HardOCP is very firm in its commitment to give our readers video card evaluations that will allow them to make good purchasing decisions based on real world expectations of the product. We have no interest in showing you “relative performance” based on a “benchmark.” We sit down and spend hours and hours playing the games on each video card and then share our thoughts and analysis. The simple fact of the matter is that HardOCP’s video card evaluation experiences cannot be replicated by clicking a single mouse button and putting a number on a graph.

                          Timedemo benchmarking of video cards is broken. We have proven this on the preceding pages with today’s most graphically intensive gaming title. Many will argue that timedemo benchmarking is the only scientific approach to video card performance analysis that can be trusted. Why you would want to trust a performance metric that is in no way shape or form going to relate to your gaming experience is beyond me. There is also no doubt that there are some games out there that benchmark perfectly in relation to their real world gameplay. We just don’t know what they are, and quite frankly we don’t care. Today's Crysis benchmarks that in no way reflect real world gameplay are enough validation for us to keep on doing it “our way.” If you want someone’s idea of overall "relative performance" of a graphics card based on timedemo benchmarks, HardOCP.com is not for you. We are going to make sure that our video card evaluations give you a solid idea of the actual gaming performance you will experience at home when playing the game.
                          And I disagree with that. It still stands that a number that can't be repeated is something they could have pulled out their asses.

                          If some timedemo is not representative, that is a problem with that timedemo, not with the scientific method. Any number pulled with manual unrepeatable work is by definition unrepeatable - even if they actually got that number instead of making it up, there's no guarantee you will see a similar number with a similar hw setup.

                          "Feel-based" reviews belong in game reviews, not in benchmarking. If the game is laggy on level 4 when you look at the tower, that's something about that game, and has no place when comparing gpus/cpus/etc.

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                          • #73
                            Originally posted by bridgman View Post
                            Sounds like the issue might just be a feature that defaults to off in radeon but on in the intel driver. Not sure what current state is, but floating point textures and texture compression/s3tc used to be the main areas.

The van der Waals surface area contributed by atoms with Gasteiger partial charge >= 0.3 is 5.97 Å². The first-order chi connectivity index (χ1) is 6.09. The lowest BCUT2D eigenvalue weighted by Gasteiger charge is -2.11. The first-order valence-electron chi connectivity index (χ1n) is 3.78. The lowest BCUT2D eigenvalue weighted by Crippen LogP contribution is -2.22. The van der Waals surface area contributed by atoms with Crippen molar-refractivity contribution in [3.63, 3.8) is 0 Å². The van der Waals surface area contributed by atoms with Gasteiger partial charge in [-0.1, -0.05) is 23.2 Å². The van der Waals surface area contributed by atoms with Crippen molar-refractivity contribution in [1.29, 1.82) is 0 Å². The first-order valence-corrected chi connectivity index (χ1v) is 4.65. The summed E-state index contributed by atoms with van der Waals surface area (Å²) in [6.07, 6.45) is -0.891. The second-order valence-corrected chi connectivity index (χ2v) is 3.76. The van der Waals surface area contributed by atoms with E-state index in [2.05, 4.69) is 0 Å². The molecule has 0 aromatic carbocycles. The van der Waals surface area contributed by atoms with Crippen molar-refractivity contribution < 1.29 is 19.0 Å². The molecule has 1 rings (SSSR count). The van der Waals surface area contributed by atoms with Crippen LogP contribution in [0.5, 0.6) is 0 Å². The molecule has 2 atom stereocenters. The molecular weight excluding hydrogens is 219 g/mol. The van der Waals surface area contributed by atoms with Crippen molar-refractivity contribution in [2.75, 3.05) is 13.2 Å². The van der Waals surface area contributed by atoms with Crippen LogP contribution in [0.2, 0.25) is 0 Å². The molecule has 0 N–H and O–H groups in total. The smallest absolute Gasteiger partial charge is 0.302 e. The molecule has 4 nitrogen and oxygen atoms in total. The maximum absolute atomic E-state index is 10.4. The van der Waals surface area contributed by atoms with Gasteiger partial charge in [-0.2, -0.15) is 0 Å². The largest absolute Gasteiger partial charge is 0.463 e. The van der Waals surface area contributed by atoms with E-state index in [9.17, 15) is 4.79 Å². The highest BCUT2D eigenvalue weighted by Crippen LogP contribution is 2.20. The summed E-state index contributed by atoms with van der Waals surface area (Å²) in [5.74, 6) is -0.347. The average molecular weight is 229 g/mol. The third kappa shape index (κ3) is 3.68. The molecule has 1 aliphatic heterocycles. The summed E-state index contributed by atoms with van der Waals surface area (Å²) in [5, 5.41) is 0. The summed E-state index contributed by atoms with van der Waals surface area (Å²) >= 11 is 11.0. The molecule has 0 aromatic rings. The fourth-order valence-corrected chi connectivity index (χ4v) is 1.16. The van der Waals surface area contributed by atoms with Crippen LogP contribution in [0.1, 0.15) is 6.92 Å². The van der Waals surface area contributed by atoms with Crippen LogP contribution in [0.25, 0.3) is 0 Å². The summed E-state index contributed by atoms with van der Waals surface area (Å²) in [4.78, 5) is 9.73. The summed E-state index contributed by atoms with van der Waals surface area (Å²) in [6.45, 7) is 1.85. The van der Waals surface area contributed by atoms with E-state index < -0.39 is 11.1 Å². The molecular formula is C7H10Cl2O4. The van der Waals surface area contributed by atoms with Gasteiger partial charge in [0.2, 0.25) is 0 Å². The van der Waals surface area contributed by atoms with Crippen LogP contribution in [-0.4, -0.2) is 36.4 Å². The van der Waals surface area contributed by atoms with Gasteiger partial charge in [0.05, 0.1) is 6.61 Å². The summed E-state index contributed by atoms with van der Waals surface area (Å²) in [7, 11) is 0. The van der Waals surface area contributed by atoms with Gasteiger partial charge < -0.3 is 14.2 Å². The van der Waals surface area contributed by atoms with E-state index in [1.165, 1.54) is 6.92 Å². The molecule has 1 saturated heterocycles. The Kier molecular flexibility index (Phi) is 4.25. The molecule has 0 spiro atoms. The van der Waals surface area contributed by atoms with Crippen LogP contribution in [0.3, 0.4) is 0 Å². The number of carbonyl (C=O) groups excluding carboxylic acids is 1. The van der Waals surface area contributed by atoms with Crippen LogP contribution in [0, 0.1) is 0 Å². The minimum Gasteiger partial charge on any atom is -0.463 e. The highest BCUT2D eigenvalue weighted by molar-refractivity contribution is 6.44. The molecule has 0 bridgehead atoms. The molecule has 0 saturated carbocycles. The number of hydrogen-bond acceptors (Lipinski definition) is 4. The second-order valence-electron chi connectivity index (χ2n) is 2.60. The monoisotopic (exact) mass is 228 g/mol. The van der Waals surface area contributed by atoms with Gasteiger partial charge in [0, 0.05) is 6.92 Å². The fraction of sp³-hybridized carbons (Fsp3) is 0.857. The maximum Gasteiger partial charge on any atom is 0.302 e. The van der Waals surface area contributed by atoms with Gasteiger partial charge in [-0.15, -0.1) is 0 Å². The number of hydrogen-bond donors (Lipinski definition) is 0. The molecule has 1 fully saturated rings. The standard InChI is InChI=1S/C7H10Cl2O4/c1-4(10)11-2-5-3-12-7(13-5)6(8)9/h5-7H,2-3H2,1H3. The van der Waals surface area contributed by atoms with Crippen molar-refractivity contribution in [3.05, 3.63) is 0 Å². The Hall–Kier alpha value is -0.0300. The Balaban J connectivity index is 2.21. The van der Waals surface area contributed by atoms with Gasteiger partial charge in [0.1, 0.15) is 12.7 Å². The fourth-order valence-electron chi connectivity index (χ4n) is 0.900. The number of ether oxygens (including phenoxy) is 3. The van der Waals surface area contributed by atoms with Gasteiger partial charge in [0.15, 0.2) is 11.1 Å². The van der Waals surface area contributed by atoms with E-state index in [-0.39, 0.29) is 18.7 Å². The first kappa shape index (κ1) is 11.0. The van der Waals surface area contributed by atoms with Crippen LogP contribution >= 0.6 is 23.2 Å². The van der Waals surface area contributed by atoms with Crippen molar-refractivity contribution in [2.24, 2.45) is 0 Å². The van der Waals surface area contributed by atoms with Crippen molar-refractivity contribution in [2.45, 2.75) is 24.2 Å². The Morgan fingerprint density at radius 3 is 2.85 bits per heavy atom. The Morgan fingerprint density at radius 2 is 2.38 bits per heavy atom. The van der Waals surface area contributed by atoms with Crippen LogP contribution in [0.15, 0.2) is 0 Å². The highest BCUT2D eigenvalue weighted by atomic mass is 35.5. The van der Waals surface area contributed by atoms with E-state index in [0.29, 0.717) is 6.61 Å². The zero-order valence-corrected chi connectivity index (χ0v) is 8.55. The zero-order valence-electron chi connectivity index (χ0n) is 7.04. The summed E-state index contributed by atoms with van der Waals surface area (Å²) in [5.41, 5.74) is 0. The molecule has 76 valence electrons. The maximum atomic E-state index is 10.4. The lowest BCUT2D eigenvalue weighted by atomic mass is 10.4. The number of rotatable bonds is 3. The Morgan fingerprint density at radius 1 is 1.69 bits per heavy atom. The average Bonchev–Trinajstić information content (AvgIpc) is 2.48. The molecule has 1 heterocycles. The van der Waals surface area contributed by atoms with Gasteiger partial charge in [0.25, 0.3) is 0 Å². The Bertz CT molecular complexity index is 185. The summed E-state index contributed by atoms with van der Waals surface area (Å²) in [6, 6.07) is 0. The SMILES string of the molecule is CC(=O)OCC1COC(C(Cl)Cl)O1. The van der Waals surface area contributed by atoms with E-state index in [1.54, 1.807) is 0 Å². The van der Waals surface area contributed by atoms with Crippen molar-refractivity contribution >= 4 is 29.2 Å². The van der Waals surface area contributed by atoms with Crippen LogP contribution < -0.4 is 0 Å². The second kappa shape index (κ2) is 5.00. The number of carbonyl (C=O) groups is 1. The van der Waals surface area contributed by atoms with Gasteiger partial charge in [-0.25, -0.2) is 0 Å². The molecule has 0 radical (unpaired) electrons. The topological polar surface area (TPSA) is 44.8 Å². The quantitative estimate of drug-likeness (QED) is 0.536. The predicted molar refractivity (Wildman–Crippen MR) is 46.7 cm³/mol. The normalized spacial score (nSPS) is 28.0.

(For the record, Brigman was answering to my "... but a lot of the humble bundle games will not run (and run instead on my son's $200 intel's chromebook, which makes you wonder)."

                            For the sake of justice, I did a serious comparison. The stuff that is not running in AMD Rig with Open Source radeon is actually a few older games like trine and shadowgrounds which are having issues with 32 libraries in a 64 bit rig. So, it's not really a display issue. It seems like some old binaries that were provided by ia32-libs have been upgraded with the Ubuntu upgrade, since they are not being found anymore. Sigh.

                            Sorry for the FUD. I installed a few of the games my son installed on the chromebook, and they run on the AMD open source box as well

                            Cheers!

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                            • #74
                              Originally posted by Michael View Post
                              Except that I haven't gotten any hardware out of AMD in a long time now...
                              Another question: what timings (speed, latency) were selected for the RAM in the tests?

                              Does the 3700k, 4770k, A10, and FX-8350 use 1600 MHz memory or the AMD chips use the correct 1866 MHz stock speed?

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                              • #75
                                Originally posted by duby229 View Post
                                Gameplay benchmarks cannot be repeatable. It's not science, it's gameplay.
                                Then it's gameplay, but not benchmark.

                                You can't "benchmark" some medicine by taking a different one each time you get a cold, and then measure how long it takes you to get better, even if you follow the prescription very seriously.